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Tagetes officinalis Oil Production under Photobiology Treatments 

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Tagetes officinalis Oil Production
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Gamil E. Ibrahim1; Sami Ali Mewally2 1Chemistry of Flavour & Aroma Department, National Research Center, 12622, Dokki, Egypt

2 Ornamental Plant and Woody Trees Dept. Agricultural and Biological Research Institute, National  Research Centre,, Dokki, Egypt

Corresponding author:  Sami Ali Mewally  

Volatile oil 
Tagetes officinalis 
Laser Rays 
Chemical Constituents Oil content 
Received: 22.10.2023 Received in revised form: 11.11.2023 
Accepted: 12.11.2023
Tagetes plant was grown widely as an herbaceous ornamental plant belonging to the family of Asteraceae. It is an economic plant species utilized in processed forms in modern medicinal processes. The main constituents of Marigolds are Phenolic compounds, carbohydrates, lipids,  steroids, tocopherols, terpenoids, vitamin C, and carotenoids. From the results, it could be concluded that with the high exposure time (40  minutes two types of laser recorded the highest values in oil content compared with control and other laser treatments. The results of phenolic and flavonoid contents for essential oil from Tagetes treated with blue and red laser revealed a significant (P≤0.05) increase after laser treatment especially in red laser treatment which recorded (17.08 mg GAE/g) after  15 mins compared to control (13.25 mg GAE/g) and blue laser (16.49 mg  GAE/g) at the same time. A similar observation was noticed in total flavonoid content, which increases with increasing exposure time to both types of laser. Twenty-nine volatile compounds were identified which comprise about 99.6%, 99.13%, 99.66%, 99.58%, and 99.27% in control and blue as well as red laser after 10 and 15 mins. respectively. The data revealed that the main volatile constituents were terpenes either mono or sesquiterpenes and oxygenated sesquiterpenes. Dihydro-Tagetone was considered the major volatile compound in all samples under investigation with a concentration of control (26.31%) and exhibited a pronounced increase in treated samples with concentrations of 28.56% and 27.91%  after 15 mins. treatment with red and blue laser respectively.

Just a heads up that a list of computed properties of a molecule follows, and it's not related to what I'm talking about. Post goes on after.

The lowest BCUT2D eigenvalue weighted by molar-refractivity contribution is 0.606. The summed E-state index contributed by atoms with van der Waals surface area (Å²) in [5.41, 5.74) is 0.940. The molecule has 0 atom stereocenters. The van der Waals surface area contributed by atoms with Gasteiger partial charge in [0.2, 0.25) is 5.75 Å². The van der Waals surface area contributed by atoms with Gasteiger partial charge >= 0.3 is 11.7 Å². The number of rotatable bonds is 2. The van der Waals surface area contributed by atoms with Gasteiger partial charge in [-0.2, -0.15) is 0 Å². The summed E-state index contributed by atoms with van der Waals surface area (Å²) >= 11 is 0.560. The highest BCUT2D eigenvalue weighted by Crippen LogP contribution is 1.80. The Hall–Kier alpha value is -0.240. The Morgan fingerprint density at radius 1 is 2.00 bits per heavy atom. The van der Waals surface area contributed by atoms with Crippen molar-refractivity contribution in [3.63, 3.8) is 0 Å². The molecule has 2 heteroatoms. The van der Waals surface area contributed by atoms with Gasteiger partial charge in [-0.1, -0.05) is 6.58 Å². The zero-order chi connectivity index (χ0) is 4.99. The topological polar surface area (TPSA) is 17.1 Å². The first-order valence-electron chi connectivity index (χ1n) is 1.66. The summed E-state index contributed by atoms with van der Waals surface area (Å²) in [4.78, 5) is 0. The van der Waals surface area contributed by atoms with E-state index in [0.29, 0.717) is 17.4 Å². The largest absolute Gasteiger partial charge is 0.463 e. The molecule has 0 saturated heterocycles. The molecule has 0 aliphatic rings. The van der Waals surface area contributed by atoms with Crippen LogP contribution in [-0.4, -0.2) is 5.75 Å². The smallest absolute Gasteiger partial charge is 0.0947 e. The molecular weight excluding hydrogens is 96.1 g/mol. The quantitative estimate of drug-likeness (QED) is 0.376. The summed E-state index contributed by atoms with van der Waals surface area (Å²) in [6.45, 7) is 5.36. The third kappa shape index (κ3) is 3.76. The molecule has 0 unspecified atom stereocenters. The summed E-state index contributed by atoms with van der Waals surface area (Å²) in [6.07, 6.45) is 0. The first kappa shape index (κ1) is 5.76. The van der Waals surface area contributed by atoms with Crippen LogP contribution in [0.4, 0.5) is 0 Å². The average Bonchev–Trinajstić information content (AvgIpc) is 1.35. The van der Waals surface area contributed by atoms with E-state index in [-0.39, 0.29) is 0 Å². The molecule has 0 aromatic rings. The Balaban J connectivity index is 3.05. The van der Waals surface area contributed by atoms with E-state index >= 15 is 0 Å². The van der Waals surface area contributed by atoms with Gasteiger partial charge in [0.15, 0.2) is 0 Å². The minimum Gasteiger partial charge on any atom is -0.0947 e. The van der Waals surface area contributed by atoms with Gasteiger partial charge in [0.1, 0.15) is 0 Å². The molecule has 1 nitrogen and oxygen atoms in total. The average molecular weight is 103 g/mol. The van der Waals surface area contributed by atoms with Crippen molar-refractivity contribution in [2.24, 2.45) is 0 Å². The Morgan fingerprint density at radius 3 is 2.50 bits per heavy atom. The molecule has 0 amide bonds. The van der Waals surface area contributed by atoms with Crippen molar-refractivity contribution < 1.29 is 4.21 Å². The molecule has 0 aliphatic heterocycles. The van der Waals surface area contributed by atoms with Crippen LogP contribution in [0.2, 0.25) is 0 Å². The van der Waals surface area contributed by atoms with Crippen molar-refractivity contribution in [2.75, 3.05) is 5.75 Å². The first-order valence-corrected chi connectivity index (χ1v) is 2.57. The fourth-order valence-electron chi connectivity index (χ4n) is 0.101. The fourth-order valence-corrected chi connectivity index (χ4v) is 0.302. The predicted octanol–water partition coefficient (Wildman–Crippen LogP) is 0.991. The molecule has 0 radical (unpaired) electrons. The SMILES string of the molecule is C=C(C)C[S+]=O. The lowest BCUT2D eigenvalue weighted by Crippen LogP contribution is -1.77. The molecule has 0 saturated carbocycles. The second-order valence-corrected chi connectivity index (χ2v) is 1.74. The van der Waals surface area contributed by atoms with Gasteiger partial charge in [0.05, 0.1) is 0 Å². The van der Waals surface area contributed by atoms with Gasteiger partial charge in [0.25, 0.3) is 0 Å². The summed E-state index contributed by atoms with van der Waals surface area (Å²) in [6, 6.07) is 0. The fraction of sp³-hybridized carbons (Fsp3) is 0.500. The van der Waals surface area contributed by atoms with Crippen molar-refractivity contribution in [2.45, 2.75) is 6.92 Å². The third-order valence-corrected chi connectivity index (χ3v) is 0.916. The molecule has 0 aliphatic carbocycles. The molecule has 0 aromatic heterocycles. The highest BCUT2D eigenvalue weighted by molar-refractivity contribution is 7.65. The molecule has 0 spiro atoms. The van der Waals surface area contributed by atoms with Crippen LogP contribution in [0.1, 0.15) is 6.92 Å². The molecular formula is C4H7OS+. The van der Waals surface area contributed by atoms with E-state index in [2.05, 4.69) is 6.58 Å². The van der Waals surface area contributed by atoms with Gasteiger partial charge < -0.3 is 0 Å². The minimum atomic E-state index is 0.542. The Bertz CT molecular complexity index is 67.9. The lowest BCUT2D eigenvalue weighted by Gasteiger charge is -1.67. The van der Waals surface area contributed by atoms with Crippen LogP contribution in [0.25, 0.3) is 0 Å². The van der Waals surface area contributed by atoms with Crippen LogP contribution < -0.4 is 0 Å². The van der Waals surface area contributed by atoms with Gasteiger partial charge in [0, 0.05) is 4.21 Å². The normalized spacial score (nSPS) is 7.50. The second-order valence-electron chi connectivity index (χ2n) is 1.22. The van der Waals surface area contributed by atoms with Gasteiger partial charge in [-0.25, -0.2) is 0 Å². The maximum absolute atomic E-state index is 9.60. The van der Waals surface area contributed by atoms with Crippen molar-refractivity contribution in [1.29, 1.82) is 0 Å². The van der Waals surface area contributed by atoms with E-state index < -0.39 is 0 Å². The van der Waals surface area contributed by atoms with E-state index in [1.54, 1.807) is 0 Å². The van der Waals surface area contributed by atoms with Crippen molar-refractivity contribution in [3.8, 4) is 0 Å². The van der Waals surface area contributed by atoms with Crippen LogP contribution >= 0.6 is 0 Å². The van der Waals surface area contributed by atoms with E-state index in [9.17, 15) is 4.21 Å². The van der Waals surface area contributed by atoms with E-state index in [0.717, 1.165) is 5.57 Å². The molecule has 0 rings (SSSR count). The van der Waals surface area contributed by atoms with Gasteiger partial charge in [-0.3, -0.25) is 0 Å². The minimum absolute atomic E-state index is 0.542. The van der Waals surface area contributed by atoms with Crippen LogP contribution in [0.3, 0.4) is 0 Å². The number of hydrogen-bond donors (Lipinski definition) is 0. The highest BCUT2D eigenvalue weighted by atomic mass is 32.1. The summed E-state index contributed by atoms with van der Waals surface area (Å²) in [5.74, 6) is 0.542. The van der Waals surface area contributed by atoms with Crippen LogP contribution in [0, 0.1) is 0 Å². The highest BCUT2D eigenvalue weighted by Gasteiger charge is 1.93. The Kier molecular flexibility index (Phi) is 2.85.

Tagetes plant (Calendula officinalis), (Marigold) is grown widely as an herbaceous ornamental plant belonging to the family of Asteraceae. It is an economic plant species utilized in processed forms in modern medicinal processes. The main constituents of Marigold are Phenolic compounds,  carbohydrates, lipids, steroids, tocopherols,  terpenoids, vitamin C, and carotenoids.

In addition to the edible uses (i.e. coloring and flavoring agents of food). The main constituents of Calendula officinalisare include phenolic compounds, Shahrbabakiet al (2017). Carotenoids extracted from dry petals are used for poultry feeds to improve the egg yolk color of the boiler’s skin. Singh (2014). It has medical importance as a blood refiner, anti-inflammatory, skin antifungal, blood sugar reduction, and antiviral properties. Baranidharan et  al (2020). Laser rays have attained much attention in different parts of the world for improving the growth and quality of plants.

In this concern, Laser treatments can modify important components of plant cells and have been reported to affect differentially, the morphology, anatomy,  biochemistry, and physiology of plants depending on the source and time of laser exposure. Sami et al.  (2013) and Celosia argenta and Sami et al. (2014)  Caster bean reported that significant increase in plant growth. Also, they reported that laser rays could be useful to induce variation in plant improvement.

Previous studies showed that laser influenced plant growth and metabolism. Whereas,  oil contents in the tagetes seedling flowers were enhanced after using laser irradiation (Govilet al.  1991; Cai et al. 2000).